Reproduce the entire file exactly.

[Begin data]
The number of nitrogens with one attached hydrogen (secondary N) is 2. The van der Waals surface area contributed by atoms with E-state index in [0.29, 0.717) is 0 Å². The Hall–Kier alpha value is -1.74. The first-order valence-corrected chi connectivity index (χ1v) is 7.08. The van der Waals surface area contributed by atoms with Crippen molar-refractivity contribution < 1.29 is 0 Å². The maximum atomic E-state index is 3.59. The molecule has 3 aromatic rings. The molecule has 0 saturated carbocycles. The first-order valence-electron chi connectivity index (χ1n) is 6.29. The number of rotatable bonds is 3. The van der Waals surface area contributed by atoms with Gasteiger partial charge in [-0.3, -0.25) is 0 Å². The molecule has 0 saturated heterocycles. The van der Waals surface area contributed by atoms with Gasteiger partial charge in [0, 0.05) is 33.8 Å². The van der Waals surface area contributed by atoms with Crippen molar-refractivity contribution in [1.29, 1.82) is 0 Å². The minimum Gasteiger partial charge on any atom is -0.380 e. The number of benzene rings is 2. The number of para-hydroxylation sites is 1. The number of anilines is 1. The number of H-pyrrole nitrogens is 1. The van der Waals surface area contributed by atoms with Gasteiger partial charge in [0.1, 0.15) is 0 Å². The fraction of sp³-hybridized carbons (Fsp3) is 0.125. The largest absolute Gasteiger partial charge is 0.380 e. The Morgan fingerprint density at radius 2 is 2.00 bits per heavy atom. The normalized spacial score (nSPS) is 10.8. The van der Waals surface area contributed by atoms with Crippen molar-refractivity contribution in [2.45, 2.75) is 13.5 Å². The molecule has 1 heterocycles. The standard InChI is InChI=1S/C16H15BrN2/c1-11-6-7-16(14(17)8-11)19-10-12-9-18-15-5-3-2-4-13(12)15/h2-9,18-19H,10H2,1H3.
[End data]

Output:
The number of nitrogens with one attached hydrogen (secondary N) is 2. The van der Waals surface area contributed by atoms with E-state index in [0.29, 0.717) is 0 Å². The Hall–Kier alpha value is -1.74. The first-order valence-corrected chi connectivity index (χ1v) is 7.08. The van der Waals surface area contributed by atoms with Crippen molar-refractivity contribution < 1.29 is 0 Å². The maximum atomic E-state index is 3.59. The molecule has 3 aromatic rings. The molecule has 0 saturated carbocycles. The first-order valence-electron chi connectivity index (χ1n) is 6.29. The number of rotatable bonds is 3. The van der Waals surface area contributed by atoms with Gasteiger partial charge in [-0.3, -0.25) is 0 Å². The molecule has 0 saturated heterocycles. The van der Waals surface area contributed by atoms with Gasteiger partial charge in [0, 0.05) is 33.8 Å². The van der Waals surface area contributed by atoms with Crippen molar-refractivity contribution in [1.29, 1.82) is 0 Å². The minimum Gasteiger partial charge on any atom is -0.380 e. The number of benzene rings is 2. The number of para-hydroxylation sites is 1. The number of anilines is 1. The number of H-pyrrole nitrogens is 1. The van der Waals surface area contributed by atoms with Gasteiger partial charge in [0.1, 0.15) is 0 Å². The fraction of sp³-hybridized carbons (Fsp3) is 0.125. The largest absolute Gasteiger partial charge is 0.380 e. The Morgan fingerprint density at radius 2 is 2.00 bits per heavy atom. The normalized spacial score (nSPS) is 10.8. The van der Waals surface area contributed by atoms with Crippen molar-refractivity contribution in [2.45, 2.75) is 13.5 Å². The molecule has 1 heterocycles. The standard InChI is InChI=1S/C16H15BrN2/c1-11-6-7-16(14(17)8-11)19-10-12-9-18-15-5-3-2-4-13(12)15/h2-9,18-19H,10H2,1H3.